Saturday, June 16, 2012
I used to have a Persian lime tree that I nurtured for years. It had its occasional bout of spider mites, but otherwise was an attractive, trouble-free house plant. And I actually got real limes from it. It was always tough to decide what to do with each lime, since they were so special. Eventually it got old and wasted away and I let it go. But I always wanted another citrus.
This April while looking for sources of supplies for square foot gardening, I had occasion to visit Bigelow Nurseries in Northborough, MA. In one of their greenhouses they had citrus and I purchased a Meyer lemon on impulse. It is now on the back deck and seems to be doing great. despite the days of rain and colder weather. As you can see, it is flowering like crazy now,even though it already has several fruit of varying sizes.
It is still in the tub from the nursery but I have purchased a nice ceramic pot for it. I am uncertain when I will move it to the new pot. I have been too busy with garden startup chores to think about it. I am also planning to use a special soilless mix and am trying to assemble the ingredients.
Apparently citrus do not like their feet wet, so you have to use a soil mix that drains very well and be careful to let it dry out between watering. In addition, they are long lived plants and the conventional potting mixes deteriorate over time, requiring frequent repotting. By using a soilless mix that drains quickly and doesn’t degrade, you can improve the health of the plant and minimize repotting.
The trick is to use a mix of granules of a uniform size that allow lots of air space throughout the pot. This will ensure quick drainage and maximize oxygen to the roots. The mix I am going to use is called “Al’s gritty mix” and is one part granite chicken grit, one part fir or pine bark, and one part Turface. The Turface is a fired clay pellet that is used for baseball infields to improve drainage and is a little hard to find. I’m still trying to find a source. I may have to substitute NAPA Floor-Dry, a calcined diatomaceous earth product used to absorb oil on garage floors.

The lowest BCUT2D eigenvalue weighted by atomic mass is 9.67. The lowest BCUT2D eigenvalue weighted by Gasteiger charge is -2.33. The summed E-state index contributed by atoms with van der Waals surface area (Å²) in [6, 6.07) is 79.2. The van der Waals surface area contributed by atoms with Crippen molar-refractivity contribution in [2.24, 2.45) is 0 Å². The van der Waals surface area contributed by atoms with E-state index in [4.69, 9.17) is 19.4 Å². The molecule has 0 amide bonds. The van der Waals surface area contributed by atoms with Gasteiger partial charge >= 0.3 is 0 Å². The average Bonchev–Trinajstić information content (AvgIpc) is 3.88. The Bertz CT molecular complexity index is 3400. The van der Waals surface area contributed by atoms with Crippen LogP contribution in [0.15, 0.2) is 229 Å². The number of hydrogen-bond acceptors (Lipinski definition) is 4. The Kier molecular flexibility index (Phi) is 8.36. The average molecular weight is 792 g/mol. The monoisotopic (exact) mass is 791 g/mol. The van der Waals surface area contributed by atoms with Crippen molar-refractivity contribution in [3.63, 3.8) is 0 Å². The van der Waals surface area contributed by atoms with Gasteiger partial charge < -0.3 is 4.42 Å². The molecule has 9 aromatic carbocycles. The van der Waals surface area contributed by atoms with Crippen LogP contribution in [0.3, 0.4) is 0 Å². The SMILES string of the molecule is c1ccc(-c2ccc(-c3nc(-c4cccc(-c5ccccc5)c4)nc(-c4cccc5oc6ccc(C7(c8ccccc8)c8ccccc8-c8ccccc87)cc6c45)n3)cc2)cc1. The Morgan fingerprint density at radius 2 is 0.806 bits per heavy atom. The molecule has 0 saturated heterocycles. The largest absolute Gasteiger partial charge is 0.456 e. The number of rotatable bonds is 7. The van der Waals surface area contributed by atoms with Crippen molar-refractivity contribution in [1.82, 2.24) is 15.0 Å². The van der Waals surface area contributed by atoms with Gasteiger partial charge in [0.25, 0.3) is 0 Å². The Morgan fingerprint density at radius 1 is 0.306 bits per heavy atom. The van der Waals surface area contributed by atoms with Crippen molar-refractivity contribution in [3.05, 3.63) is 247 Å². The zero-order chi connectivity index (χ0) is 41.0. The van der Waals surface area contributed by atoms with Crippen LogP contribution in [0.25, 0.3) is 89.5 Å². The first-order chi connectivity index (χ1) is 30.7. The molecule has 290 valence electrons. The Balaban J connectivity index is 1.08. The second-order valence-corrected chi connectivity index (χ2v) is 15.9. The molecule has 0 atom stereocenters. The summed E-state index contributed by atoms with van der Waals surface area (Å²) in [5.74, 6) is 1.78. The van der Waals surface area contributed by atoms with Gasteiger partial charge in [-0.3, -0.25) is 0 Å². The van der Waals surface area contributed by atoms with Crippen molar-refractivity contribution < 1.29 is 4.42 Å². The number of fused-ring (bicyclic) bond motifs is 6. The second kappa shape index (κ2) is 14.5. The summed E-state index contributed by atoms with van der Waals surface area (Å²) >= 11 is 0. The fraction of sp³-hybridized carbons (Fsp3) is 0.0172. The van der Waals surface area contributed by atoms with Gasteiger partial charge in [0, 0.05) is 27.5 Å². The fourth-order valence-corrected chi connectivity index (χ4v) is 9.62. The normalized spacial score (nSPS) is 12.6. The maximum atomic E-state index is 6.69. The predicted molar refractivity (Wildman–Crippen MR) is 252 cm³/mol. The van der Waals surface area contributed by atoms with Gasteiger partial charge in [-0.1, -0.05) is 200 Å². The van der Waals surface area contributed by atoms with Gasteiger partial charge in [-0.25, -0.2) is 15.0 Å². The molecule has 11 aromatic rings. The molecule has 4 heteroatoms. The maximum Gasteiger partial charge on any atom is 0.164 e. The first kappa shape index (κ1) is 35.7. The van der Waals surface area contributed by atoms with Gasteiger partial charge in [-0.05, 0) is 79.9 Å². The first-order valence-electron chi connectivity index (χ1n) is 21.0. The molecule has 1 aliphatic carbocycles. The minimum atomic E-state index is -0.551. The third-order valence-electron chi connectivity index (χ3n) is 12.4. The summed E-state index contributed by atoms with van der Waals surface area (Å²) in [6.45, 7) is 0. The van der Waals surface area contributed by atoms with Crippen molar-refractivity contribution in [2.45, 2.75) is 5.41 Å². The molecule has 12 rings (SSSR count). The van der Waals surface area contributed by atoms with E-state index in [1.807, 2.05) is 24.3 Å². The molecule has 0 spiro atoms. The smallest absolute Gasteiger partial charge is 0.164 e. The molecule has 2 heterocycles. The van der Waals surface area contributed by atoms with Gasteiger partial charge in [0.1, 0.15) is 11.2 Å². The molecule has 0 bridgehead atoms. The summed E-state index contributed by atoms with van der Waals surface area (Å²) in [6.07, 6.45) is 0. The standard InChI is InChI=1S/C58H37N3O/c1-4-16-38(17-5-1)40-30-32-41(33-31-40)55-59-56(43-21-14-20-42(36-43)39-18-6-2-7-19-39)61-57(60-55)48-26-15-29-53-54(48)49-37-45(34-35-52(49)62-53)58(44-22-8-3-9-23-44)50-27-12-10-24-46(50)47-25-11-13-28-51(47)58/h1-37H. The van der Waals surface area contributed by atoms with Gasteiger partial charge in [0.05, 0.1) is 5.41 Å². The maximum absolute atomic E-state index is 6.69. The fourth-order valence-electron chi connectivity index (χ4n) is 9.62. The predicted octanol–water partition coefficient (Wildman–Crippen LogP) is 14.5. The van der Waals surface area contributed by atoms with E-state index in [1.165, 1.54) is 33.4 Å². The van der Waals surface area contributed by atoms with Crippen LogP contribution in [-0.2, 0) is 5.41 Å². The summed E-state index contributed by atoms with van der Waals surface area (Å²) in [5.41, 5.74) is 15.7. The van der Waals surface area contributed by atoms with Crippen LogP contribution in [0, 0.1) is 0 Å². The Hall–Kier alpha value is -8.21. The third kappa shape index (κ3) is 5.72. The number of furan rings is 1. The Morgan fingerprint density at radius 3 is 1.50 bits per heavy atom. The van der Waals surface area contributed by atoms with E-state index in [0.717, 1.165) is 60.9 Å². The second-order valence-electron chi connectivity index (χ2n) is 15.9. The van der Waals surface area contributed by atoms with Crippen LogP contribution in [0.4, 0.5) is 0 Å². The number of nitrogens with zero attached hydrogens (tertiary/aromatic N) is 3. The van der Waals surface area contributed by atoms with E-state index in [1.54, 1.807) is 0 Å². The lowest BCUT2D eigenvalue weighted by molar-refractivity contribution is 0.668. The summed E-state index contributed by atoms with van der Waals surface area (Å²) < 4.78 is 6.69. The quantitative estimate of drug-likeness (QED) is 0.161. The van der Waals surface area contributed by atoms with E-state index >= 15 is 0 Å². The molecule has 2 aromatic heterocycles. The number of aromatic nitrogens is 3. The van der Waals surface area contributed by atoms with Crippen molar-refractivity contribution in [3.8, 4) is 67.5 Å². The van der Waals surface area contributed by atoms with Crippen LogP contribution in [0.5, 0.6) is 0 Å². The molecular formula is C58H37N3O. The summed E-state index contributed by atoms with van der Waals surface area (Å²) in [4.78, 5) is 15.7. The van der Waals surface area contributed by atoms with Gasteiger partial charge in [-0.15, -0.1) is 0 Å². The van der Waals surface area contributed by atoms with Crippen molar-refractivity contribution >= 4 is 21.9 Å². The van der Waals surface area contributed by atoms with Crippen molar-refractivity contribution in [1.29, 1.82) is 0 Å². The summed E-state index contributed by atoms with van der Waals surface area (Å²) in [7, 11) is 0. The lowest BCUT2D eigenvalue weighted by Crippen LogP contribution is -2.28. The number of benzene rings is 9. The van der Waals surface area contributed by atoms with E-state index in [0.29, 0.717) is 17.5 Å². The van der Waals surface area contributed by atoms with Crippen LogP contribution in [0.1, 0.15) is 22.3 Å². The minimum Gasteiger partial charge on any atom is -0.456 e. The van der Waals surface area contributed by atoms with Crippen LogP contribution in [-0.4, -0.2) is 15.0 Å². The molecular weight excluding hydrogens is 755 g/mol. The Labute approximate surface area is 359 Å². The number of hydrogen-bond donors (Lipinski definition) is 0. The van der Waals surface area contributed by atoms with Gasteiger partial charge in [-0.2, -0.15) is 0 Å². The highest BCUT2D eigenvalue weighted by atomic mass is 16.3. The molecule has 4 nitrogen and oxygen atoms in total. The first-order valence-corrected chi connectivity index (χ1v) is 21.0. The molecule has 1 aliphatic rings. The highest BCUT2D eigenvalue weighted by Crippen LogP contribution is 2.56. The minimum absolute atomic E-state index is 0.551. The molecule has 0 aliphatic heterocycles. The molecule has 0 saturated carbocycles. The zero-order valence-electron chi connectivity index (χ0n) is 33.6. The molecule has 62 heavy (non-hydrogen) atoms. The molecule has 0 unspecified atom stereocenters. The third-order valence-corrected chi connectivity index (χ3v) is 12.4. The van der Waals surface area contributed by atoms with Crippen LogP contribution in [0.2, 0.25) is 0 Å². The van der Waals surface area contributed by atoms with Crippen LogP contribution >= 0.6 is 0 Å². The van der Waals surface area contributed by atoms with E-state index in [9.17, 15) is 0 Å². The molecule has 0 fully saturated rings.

It is a little fussy to prepare the mix since you have to sieve the ingredients to ensure uniform size and eliminate any fines that could plug up the mix and inhibit drainage. So I have to acquire a set of bonsai sieves. If you want to read more about growing citrus in soil-less mix the GardenWeb citrus and container gardening forums are a good place to look. To zero in on articles on the mix itself, try a web search for “Al’s gritty mix”.
UPDATE: The little tree is now in full bloom with multiple flowers open at once. and more to go. Meanwhile it has set 9 fruit of varying sizes, including the three large ones you can see at the top. I assume a lot of these will drop, but it is still impressive. I am wondering if I should actually remove some until the plant is better developed. Hmmm, off to research that.